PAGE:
The paint was also stripped from the underside of the tower and from the reinforcement plate. Ryan MIG welded the plate to the tower from underneath with 6 stitch welds as shown. These areas were then covered with seam sealer and primer paint.


In preparation for the roll cage and seat mounting we needed to get the chassis completely stripped and ready for welding. Since this was a "complete build" we tackled the additional work of removing all of the body wiring, tar insulation, and even some unnecessary unibody structure. When you are looking for hundreds of pounds of weight loss you have to chase every pound!

We had Mr Chainsaw test sit various racing seats in our lobby. He liked the Sparco Circuit II seat, which have an integral halo section to prevent side impact neck injuries and high leg bolstering. I also like this seat and have it in one of our shop cars. After we test fit one in this car, I ordered two new seats from Sparco for this build.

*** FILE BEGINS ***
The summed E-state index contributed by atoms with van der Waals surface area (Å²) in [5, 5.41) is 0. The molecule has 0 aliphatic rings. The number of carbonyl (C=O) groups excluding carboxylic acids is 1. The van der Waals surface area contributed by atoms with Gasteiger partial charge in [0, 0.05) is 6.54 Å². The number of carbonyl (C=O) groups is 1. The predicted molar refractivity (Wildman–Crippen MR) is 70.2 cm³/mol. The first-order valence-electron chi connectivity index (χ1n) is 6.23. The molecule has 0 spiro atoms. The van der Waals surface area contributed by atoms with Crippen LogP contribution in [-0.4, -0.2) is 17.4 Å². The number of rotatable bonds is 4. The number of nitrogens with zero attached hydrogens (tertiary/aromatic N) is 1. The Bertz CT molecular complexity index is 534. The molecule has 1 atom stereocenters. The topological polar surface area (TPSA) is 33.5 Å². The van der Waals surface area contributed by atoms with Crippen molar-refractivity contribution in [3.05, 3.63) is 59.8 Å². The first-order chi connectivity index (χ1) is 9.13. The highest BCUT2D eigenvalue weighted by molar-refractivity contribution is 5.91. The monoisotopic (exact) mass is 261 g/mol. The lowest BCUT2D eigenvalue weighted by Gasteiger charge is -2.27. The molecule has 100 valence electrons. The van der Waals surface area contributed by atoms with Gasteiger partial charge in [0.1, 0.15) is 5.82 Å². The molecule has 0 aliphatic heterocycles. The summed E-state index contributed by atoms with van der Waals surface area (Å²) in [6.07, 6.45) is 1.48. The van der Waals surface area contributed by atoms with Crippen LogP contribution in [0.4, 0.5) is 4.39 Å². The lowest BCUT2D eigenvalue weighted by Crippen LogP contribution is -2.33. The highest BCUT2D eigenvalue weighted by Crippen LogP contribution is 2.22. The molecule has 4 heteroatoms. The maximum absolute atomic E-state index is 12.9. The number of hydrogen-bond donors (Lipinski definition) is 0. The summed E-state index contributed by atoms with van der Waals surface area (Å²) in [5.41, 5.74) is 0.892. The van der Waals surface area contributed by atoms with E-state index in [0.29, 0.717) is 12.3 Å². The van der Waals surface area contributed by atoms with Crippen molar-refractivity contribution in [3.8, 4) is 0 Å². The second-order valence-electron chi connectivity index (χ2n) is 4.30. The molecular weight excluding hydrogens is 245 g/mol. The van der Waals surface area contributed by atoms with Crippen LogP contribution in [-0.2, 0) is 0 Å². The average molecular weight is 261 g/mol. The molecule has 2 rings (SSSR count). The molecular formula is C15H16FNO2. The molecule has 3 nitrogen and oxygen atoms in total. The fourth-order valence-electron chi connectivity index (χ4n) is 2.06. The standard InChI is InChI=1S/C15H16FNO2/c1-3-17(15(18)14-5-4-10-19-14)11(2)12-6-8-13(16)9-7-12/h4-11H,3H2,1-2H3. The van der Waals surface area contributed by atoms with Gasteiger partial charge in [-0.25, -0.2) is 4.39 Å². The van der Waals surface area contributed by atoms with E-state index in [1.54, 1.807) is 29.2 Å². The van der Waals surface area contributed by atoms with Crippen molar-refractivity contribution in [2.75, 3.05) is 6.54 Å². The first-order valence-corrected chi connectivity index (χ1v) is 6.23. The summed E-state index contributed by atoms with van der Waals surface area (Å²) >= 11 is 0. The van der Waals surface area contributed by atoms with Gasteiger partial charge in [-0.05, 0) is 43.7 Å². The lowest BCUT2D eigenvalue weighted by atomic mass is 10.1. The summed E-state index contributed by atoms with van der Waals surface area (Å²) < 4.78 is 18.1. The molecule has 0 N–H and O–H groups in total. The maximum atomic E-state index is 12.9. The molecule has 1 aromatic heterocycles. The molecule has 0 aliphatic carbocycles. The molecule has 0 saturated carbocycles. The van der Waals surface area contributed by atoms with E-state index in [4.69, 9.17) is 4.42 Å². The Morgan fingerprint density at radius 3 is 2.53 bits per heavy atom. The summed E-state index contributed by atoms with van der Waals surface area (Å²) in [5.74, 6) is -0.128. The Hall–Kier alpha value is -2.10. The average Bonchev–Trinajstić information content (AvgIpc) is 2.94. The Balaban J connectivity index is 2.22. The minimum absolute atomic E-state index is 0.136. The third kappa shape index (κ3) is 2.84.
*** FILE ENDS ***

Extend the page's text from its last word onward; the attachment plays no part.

The work of removing the dash, wiring, and plumbing from the car to get it down to a bare rolling chassis takes time. It isn't super exciting work but it is all necessary when you are looking to minimize weight as much as we are here. "Just leave the stock wiring harness" might be appropriate for some builds, but not one this extreme.

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continued from above

Between the engine goals and potential cornering loads (Hoosiers + full aero), a dry sump oiling system was decided early on.

Ryan test fit an oil settling tank we had from another project under the M3's dash, but it just wasn't the right place for this chassis (it will go in the back seat area instead). Then the tedious job of removing the steering column, HVAC box, and dash assembly was tackled. Its all gotta come out for cage work...

This outer dash skin came out cleanly and will be reinstalled after the cage is built. The steel OEM dash bar structure was removed and will be replaced with a horizontal tube, connected under the "skin" of the dash, to joint the front of the roll cage. We will have to replicate a lot of these little hidden brackets to hold the top skin of the dash in place afterwards, but that's how you save more pounds - little bits at a time.